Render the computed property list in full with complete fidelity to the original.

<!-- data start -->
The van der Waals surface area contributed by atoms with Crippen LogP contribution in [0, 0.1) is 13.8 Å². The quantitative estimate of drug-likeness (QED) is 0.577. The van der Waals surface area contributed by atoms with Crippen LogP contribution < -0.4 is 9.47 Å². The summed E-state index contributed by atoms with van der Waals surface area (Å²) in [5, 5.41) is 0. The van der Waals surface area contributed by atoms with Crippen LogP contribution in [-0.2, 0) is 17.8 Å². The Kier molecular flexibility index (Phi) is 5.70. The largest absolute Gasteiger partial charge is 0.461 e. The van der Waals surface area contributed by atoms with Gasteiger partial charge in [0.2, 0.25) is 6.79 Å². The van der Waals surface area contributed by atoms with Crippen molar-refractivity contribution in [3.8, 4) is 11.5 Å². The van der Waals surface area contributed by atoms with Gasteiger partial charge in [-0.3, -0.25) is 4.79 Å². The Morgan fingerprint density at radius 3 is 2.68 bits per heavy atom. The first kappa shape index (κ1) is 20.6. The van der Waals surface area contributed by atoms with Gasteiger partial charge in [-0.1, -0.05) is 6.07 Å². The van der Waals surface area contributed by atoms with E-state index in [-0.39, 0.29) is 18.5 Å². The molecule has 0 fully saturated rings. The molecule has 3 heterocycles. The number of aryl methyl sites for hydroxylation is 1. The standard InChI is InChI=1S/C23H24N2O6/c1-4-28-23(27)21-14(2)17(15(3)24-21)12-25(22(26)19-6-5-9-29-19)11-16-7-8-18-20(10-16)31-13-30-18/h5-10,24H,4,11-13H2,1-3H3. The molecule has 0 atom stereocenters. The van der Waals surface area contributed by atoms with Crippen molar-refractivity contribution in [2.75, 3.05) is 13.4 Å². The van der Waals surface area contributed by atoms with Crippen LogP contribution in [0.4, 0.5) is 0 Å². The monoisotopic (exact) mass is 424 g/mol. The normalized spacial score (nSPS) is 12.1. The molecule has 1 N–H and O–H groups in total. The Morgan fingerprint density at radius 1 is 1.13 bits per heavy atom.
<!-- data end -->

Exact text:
The van der Waals surface area contributed by atoms with Crippen LogP contribution in [0, 0.1) is 13.8 Å². The quantitative estimate of drug-likeness (QED) is 0.577. The van der Waals surface area contributed by atoms with Crippen LogP contribution < -0.4 is 9.47 Å². The summed E-state index contributed by atoms with van der Waals surface area (Å²) in [5, 5.41) is 0. The van der Waals surface area contributed by atoms with Crippen LogP contribution in [-0.2, 0) is 17.8 Å². The Kier molecular flexibility index (Phi) is 5.70. The largest absolute Gasteiger partial charge is 0.461 e. The van der Waals surface area contributed by atoms with Gasteiger partial charge in [0.2, 0.25) is 6.79 Å². The van der Waals surface area contributed by atoms with Crippen molar-refractivity contribution in [3.8, 4) is 11.5 Å². The van der Waals surface area contributed by atoms with Gasteiger partial charge in [-0.3, -0.25) is 4.79 Å². The Morgan fingerprint density at radius 3 is 2.68 bits per heavy atom. The first kappa shape index (κ1) is 20.6. The van der Waals surface area contributed by atoms with Gasteiger partial charge in [-0.1, -0.05) is 6.07 Å². The van der Waals surface area contributed by atoms with E-state index in [-0.39, 0.29) is 18.5 Å². The molecule has 0 fully saturated rings. The molecule has 3 heterocycles. The number of aryl methyl sites for hydroxylation is 1. The standard InChI is InChI=1S/C23H24N2O6/c1-4-28-23(27)21-14(2)17(15(3)24-21)12-25(22(26)19-6-5-9-29-19)11-16-7-8-18-20(10-16)31-13-30-18/h5-10,24H,4,11-13H2,1-3H3. The molecule has 0 atom stereocenters. The van der Waals surface area contributed by atoms with Crippen molar-refractivity contribution in [2.75, 3.05) is 13.4 Å². The van der Waals surface area contributed by atoms with Crippen LogP contribution in [0.4, 0.5) is 0 Å². The monoisotopic (exact) mass is 424 g/mol. The normalized spacial score (nSPS) is 12.1. The molecule has 1 N–H and O–H groups in total. The Morgan fingerprint density at radius 1 is 1.13 bits per heavy atom.